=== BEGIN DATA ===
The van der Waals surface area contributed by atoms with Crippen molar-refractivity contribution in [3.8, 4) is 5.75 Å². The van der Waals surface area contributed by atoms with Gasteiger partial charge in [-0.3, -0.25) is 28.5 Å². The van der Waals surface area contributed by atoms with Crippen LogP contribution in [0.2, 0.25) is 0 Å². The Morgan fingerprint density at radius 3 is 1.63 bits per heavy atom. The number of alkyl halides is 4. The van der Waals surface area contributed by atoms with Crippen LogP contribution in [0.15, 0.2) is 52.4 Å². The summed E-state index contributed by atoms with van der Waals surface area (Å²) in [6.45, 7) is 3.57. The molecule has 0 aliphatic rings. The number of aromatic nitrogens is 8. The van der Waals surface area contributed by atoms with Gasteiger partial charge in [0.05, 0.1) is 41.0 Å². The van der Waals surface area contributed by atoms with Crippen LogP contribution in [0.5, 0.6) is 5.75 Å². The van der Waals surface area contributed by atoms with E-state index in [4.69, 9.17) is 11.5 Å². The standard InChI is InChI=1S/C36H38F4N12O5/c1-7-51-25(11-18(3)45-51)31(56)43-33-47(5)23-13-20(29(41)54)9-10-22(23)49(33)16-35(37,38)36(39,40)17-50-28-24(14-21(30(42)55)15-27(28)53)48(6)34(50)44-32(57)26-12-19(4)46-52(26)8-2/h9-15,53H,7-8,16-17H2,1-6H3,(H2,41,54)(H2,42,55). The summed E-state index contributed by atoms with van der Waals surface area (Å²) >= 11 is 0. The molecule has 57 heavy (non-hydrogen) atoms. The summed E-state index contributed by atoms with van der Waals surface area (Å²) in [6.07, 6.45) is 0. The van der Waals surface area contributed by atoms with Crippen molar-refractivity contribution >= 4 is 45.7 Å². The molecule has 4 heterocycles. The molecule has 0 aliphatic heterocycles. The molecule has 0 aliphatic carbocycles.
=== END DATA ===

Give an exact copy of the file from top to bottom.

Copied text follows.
The van der Waals surface area contributed by atoms with Crippen molar-refractivity contribution in [3.8, 4) is 5.75 Å². The van der Waals surface area contributed by atoms with Gasteiger partial charge in [-0.3, -0.25) is 28.5 Å². The van der Waals surface area contributed by atoms with Crippen LogP contribution in [0.2, 0.25) is 0 Å². The Morgan fingerprint density at radius 3 is 1.63 bits per heavy atom. The number of alkyl halides is 4. The van der Waals surface area contributed by atoms with Crippen LogP contribution in [0.15, 0.2) is 52.4 Å². The summed E-state index contributed by atoms with van der Waals surface area (Å²) in [6.45, 7) is 3.57. The molecule has 0 aliphatic rings. The number of aromatic nitrogens is 8. The van der Waals surface area contributed by atoms with Gasteiger partial charge in [0.05, 0.1) is 41.0 Å². The van der Waals surface area contributed by atoms with Crippen LogP contribution in [0.5, 0.6) is 5.75 Å². The van der Waals surface area contributed by atoms with E-state index in [4.69, 9.17) is 11.5 Å². The standard InChI is InChI=1S/C36H38F4N12O5/c1-7-51-25(11-18(3)45-51)31(56)43-33-47(5)23-13-20(29(41)54)9-10-22(23)49(33)16-35(37,38)36(39,40)17-50-28-24(14-21(30(42)55)15-27(28)53)48(6)34(50)44-32(57)26-12-19(4)46-52(26)8-2/h9-15,53H,7-8,16-17H2,1-6H3,(H2,41,54)(H2,42,55). The summed E-state index contributed by atoms with van der Waals surface area (Å²) >= 11 is 0. The molecule has 57 heavy (non-hydrogen) atoms. The summed E-state index contributed by atoms with van der Waals surface area (Å²) in [6.07, 6.45) is 0. The van der Waals surface area contributed by atoms with Crippen molar-refractivity contribution >= 4 is 45.7 Å². The molecule has 4 heterocycles. The molecule has 0 aliphatic heterocycles. The molecule has 0 aliphatic carbocycles.